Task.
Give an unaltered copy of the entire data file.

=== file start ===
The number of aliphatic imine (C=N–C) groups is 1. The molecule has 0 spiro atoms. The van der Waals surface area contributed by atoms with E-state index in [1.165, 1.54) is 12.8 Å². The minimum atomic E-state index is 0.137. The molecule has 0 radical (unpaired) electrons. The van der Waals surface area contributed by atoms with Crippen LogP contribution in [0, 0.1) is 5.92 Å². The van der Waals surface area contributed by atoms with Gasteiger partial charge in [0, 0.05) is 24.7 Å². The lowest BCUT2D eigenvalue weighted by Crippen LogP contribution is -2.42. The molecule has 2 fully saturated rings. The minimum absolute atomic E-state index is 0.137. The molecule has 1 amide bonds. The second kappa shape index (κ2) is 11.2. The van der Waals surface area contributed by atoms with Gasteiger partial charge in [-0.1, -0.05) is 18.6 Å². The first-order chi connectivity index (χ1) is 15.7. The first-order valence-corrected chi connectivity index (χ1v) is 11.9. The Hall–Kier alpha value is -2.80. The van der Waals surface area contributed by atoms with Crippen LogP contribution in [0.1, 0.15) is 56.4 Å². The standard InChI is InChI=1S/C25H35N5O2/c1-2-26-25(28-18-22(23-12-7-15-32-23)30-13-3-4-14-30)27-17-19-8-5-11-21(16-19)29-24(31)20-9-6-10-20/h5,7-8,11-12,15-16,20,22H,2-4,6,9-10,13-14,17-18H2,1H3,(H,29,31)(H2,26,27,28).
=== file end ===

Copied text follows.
The number of aliphatic imine (C=N–C) groups is 1. The molecule has 0 spiro atoms. The van der Waals surface area contributed by atoms with E-state index in [1.165, 1.54) is 12.8 Å². The minimum atomic E-state index is 0.137. The molecule has 0 radical (unpaired) electrons. The van der Waals surface area contributed by atoms with Crippen LogP contribution in [0, 0.1) is 5.92 Å². The van der Waals surface area contributed by atoms with Gasteiger partial charge in [0, 0.05) is 24.7 Å². The lowest BCUT2D eigenvalue weighted by Crippen LogP contribution is -2.42. The molecule has 2 fully saturated rings. The minimum absolute atomic E-state index is 0.137. The molecule has 1 amide bonds. The second kappa shape index (κ2) is 11.2. The van der Waals surface area contributed by atoms with Gasteiger partial charge in [-0.1, -0.05) is 18.6 Å². The first-order chi connectivity index (χ1) is 15.7. The first-order valence-corrected chi connectivity index (χ1v) is 11.9. The Hall–Kier alpha value is -2.80. The van der Waals surface area contributed by atoms with Crippen LogP contribution in [0.1, 0.15) is 56.4 Å². The standard InChI is InChI=1S/C25H35N5O2/c1-2-26-25(28-18-22(23-12-7-15-32-23)30-13-3-4-14-30)27-17-19-8-5-11-21(16-19)29-24(31)20-9-6-10-20/h5,7-8,11-12,15-16,20,22H,2-4,6,9-10,13-14,17-18H2,1H3,(H,29,31)(H2,26,27,28).